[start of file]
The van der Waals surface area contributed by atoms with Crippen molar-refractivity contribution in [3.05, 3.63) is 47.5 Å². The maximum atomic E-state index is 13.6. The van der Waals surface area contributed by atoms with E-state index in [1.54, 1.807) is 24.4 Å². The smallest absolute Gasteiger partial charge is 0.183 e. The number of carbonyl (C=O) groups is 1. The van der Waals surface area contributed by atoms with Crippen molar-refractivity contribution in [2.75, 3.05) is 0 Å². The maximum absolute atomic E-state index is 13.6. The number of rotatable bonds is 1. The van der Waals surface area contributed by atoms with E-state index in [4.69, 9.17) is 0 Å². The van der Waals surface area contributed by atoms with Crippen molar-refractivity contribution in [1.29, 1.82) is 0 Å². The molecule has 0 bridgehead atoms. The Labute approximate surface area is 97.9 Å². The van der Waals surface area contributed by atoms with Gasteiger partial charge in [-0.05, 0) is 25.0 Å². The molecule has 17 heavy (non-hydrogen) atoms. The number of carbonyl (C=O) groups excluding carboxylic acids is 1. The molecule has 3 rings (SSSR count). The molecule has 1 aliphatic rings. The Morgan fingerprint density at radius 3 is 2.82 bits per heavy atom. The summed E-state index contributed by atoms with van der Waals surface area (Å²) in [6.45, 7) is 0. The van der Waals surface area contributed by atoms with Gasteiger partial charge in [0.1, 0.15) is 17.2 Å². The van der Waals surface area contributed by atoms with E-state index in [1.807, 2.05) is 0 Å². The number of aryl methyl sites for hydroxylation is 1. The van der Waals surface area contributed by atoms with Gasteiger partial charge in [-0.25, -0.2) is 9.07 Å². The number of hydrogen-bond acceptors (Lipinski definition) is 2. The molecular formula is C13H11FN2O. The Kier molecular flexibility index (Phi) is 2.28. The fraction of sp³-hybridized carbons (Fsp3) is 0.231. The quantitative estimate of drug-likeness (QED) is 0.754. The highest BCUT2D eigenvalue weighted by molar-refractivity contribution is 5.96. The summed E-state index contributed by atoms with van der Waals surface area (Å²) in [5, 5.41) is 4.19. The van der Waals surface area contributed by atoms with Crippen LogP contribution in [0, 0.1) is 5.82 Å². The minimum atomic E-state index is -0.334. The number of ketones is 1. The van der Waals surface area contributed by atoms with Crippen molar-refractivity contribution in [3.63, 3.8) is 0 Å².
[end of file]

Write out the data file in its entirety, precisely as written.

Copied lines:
The van der Waals surface area contributed by atoms with Crippen molar-refractivity contribution in [3.05, 3.63) is 47.5 Å². The maximum atomic E-state index is 13.6. The van der Waals surface area contributed by atoms with E-state index in [1.54, 1.807) is 24.4 Å². The smallest absolute Gasteiger partial charge is 0.183 e. The number of carbonyl (C=O) groups is 1. The van der Waals surface area contributed by atoms with Crippen molar-refractivity contribution in [2.75, 3.05) is 0 Å². The maximum absolute atomic E-state index is 13.6. The number of rotatable bonds is 1. The van der Waals surface area contributed by atoms with E-state index in [4.69, 9.17) is 0 Å². The van der Waals surface area contributed by atoms with Crippen molar-refractivity contribution in [1.29, 1.82) is 0 Å². The molecule has 0 bridgehead atoms. The Labute approximate surface area is 97.9 Å². The van der Waals surface area contributed by atoms with Gasteiger partial charge in [-0.05, 0) is 25.0 Å². The molecule has 17 heavy (non-hydrogen) atoms. The number of carbonyl (C=O) groups excluding carboxylic acids is 1. The molecule has 3 rings (SSSR count). The molecule has 1 aliphatic rings. The Morgan fingerprint density at radius 3 is 2.82 bits per heavy atom. The summed E-state index contributed by atoms with van der Waals surface area (Å²) in [6.45, 7) is 0. The van der Waals surface area contributed by atoms with Gasteiger partial charge in [0.1, 0.15) is 17.2 Å². The van der Waals surface area contributed by atoms with E-state index in [1.807, 2.05) is 0 Å². The number of aryl methyl sites for hydroxylation is 1. The van der Waals surface area contributed by atoms with Gasteiger partial charge in [-0.25, -0.2) is 9.07 Å². The number of hydrogen-bond acceptors (Lipinski definition) is 2. The molecular formula is C13H11FN2O. The Kier molecular flexibility index (Phi) is 2.28. The fraction of sp³-hybridized carbons (Fsp3) is 0.231. The quantitative estimate of drug-likeness (QED) is 0.754. The highest BCUT2D eigenvalue weighted by molar-refractivity contribution is 5.96. The summed E-state index contributed by atoms with van der Waals surface area (Å²) in [5, 5.41) is 4.19. The van der Waals surface area contributed by atoms with Crippen LogP contribution in [0, 0.1) is 5.82 Å². The minimum atomic E-state index is -0.334. The number of ketones is 1. The van der Waals surface area contributed by atoms with Crippen molar-refractivity contribution in [3.63, 3.8) is 0 Å².